chad is like fish...
zwicky at CSLI.STANFORD.EDU
Thu Nov 30 00:46:15 UTC 2000
[quotation provided by lynne murphy:]
>> >... Chad are
>> > the tiny pieces of paper that pop out of a ballot when a voter
>> > chooses a candidate.
>AFAIK, this is a recent error. I've not seen any authoritative or
>informed reference (pre-election) using "chad" as a true plural
>(e.g., "two chad").
i don't have any pre-election citations either. but i suspect that
this usage is, for some people, now their normal one (even if it
does diverge from earlier usages). unmarked-plural "chad" can
easily arise from the very many situations in which "chad" could be
understood as either a (singular) mass noun *or* as an unmarked-plural
count noun: "The chad just seemed to pile up"; "We noticed a lot of
chad" etc. and an unmarked-plural count noun is not such an odd
hypothesis, since a fair number of unmarked-plural count nouns have
marked-plural alternatives ("reindeer" and "reindeers", for instance),
so that someone who hears plural "chads" might well think it's just
a variant of plural "chad".
the point is people will hear idiolects with count CHAD only,
idiolects with mass CHAD only, and idiolects with both usages. from
this input it is possible to come to an analysis of CHAD as an
unmarked-plural count noun. (this requires not hearing some
counterexamples - like "Lots of chad is caught in the machine" - or
not appreciating their significance, or simply disregarding them on
the grounds that, after all, folks don't all talk the same.) From
the point of view of the earlier usages, this usage is an "error",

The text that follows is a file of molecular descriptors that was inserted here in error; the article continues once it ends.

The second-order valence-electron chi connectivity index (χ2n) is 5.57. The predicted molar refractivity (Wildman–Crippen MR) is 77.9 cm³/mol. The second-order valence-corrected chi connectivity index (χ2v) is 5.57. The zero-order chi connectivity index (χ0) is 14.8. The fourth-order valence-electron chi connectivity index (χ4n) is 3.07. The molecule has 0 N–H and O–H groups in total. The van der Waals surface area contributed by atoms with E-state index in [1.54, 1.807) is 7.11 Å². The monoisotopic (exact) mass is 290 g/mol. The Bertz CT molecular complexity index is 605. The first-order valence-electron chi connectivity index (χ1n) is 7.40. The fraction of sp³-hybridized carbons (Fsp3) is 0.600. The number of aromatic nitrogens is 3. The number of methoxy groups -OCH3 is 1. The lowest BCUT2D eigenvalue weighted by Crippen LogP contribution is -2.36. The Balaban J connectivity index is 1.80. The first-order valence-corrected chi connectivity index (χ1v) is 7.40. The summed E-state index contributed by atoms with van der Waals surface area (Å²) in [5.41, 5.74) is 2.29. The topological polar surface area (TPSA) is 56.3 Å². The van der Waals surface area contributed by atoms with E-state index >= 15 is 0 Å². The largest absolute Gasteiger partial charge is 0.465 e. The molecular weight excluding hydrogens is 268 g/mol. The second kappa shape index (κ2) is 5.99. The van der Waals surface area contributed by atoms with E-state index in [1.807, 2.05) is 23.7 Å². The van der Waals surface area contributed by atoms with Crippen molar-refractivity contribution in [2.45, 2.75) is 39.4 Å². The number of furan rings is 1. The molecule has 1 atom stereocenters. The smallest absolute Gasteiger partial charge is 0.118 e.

in the sense that it's an innovation, but it's not necessarily a
slip of the tongue or a mangled form resulting from some hare-brained
consciously formulated hypothesis.
>Actually, "chad" seems to resemble "hair": "one hair", "two hairs",
>"a pile of hair".
i usually use E-MAIL/EMAIL as a parallel for CHAD used both as a
(marked-plural) count noun and as a mass noun. so far as i know, if
you have count uses of CHAD, you also have mass uses, but not vice
versa. but almost all english speakers have both a mass noun HAIR and
a count noun HAIR, period. it's also true, i think, that the mass
and count E-MAIL and CHAD don't differ in their usage in any way
except their mass vs. count syntax, but that mass and count HAIR
differ in quite a number of ways - "head of hair/*hairs", "comb one's
>Some poorly-informed (or misquoted?) 'experts' on the Web and in the
>media recently have asserted that "chad" is like "sheep" ("one
>sheep", "two sheep"): this seems to arise from a confusion between a
>plural and a "mass noun".
indeed, explicit pronouncements have often been strikingly misguided,
for this very reason. but i don't see any reason to assume that
unmarked-plural "chad" could arise only from such misguiding theorizing.
arnold (zwicky at csli.stanford.edu)
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